How The Colombia Project Helps Colombians Rebuild Their Lives
Zoraida supports a sick husband and 6 grandchildren thru this restaurant where she cooks under a tree outside a church in Santa Marta. A loan of $300 from The Colombia Project helped her to buy the table and chairs and some of the utensils. She is also providing a valuable service to people in her community who don’t have the time or resources to prepare a well-balanced meal in the middle of the day for themselves or their children. Thanks to economies of scale, Zoraida can purchase a chicken or a piece of meat and the variety of vegetables needed to make a tasty and nutritious lunch and still earn a profit to feed her own family while charging an amount low enough to make her lunch accessible to those who lack the buying power or facilities to prepare an equivalent lunch for themselves.
After Gloria and her family were displaced by construction of oil facilities in the Guajira, she organized families in similar conditions and established a cooperative of Wayuu and Arzario weavers. Working alone, it was difficult for the weavers to afford the variety of vibrant colors that distinguish their work and they had to pay a premium when buying locally in small quantities. Even if they bought the cheapest materials and sacrificed quality workmanship, they could still not compete successfully with the typical Colombian bags called mochillas that are mass produced and sported by every student. During this time period in 2004-2005, the much-anticipated arrival of the first big cruise ships in Santa Marta proved a disappointment. While the shiploads of tourists came to buy, they primarily looked for bargains and were not prepared to pay more for something just because it took someone 1-2 days to make by hand. Fortunately, Gloria was able to recognize an opportunity to preserve the traditional Wayuu and Arzario artistry by marketing instead to 5-store hotels and high-end stores where customers could afford to pay $50 - $100 for quality. With an initial loan of $300 from The Colombia Project, Gloria was able to produce high-quality, intricately designed samples. Based on her initial success in Colombian hotels and with orders from Italy and London as well, The Colombia Project and FUNDEHUMAC worked together to successfully apply for a $6000 indigenous-project grant from AMB Foundation to purchase materials to expand her project to now provide income for 90 Wayuu and Arzario families. It is a start.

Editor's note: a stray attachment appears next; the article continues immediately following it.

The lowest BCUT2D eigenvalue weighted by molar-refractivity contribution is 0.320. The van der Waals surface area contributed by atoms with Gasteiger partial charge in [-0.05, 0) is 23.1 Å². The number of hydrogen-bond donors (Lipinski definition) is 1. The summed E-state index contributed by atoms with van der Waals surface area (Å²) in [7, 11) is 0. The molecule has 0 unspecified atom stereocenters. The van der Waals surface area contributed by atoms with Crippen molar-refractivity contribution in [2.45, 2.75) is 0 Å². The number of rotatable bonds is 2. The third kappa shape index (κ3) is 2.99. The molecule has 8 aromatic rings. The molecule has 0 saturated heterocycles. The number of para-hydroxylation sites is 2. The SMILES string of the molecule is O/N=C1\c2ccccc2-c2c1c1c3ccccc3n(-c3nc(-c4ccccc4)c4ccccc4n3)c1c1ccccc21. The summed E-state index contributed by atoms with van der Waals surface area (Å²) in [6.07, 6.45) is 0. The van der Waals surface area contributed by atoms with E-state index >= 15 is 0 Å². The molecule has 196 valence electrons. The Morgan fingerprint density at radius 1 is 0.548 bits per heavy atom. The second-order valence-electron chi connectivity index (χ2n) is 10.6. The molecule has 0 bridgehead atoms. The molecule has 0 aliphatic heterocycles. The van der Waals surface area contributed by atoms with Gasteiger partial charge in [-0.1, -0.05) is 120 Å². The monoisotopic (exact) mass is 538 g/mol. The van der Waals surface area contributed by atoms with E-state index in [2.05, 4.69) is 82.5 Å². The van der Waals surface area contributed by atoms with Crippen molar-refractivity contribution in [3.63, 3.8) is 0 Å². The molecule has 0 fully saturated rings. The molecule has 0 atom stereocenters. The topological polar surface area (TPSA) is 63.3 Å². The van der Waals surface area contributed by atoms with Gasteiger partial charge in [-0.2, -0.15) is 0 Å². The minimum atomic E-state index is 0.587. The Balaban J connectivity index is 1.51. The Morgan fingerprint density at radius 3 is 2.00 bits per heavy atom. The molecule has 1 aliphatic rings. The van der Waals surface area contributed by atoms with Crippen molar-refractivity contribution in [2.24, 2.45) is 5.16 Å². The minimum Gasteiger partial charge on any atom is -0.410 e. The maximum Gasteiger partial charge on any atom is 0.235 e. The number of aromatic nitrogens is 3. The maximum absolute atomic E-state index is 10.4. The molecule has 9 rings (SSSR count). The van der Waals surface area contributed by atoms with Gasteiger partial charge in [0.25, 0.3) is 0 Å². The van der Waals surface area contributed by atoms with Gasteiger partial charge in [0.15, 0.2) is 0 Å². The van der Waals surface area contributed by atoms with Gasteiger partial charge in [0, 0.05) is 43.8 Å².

The displaced Indians still mostly live on the outskirts of town, often lacking basic services such as water or electric or public transportation, but they are lifting themselves, one rung at a time, up the ladder and out of poverty. The beautiful thing about Gloria’s project is that her group is already giving back to the community. They put aside a small percentage of their earnings so that they can help any Indian of any tribe who is in need in Santa Marta.. At a September, 2006 ceremony Gloria told the Mayor of Santa Marta that she no longer considered herself a displaced person but an entrepreneur. The beauty of micro-credit is that it empowers people like Gloria to be part of the solution for themselves and others.
Luis Carvajal and his wife ran a profitable ranch which provided a living for themselves, their children and hired employees in Piemonte in the south of Colombia before credible threats forced him and his wife to leave their spacious home and their lifework to flee for their lives to the outskirts of Popayan. Roberto and his wife received a series of $300 loans from The Colombia Project to raise and sell guinea pigs and chickens. With the profits, they slowly built a house on land provided by the Colombian government. When The Colombia Project representatives visited them on a rainy February day in 2004, the concrete-block house was cold and drafty. Until they could afford windows and doors, they had only plastic to cover the openings and shield them from the elements. They made the choice to build their business first in order to provide a more secure future. They spoke with the confidence of people with plans and dreams and they spoke of their gratitude to The Colombia Project and ODRI for providing loans and support when they needed them most.
Roberto De La Cruz
Roberto spent $300 on a washing machine then equipped his bicycle with a big basket to deliver the washer to homes for rental by the hour. He now has a job at the university and his sister is managing the business.
Sewing projects in Cartagena
Ercilia Serrano received a loan from The Colombia Project to purchase a sewing machine which she uses to sew school uniforms and other clothing. Ercilia is part of the group of women entrepreneurs in San Jose de los Campanos on the outskirts of Cartagena.
Hipolita’s $300 bought the stove where she makes bocaditos to help put her sons thru college. Hipolita’s son and Roberto are examples of how The Magdalena Foundation scholarships and the Colombia Project micro-loans work together in Santa Marta to change lives.
Knife project in Santa Marta
Carlos Prada Chole helps to support his wife and three children by making fishing knives from used saw blades, fashioning knife handles from plastic lawn chair legs. He also also makes fish scalers and sharpens knives. Business is steady but not enough to meet his family's needs, so his wife also works by sewing curtains and bed covers.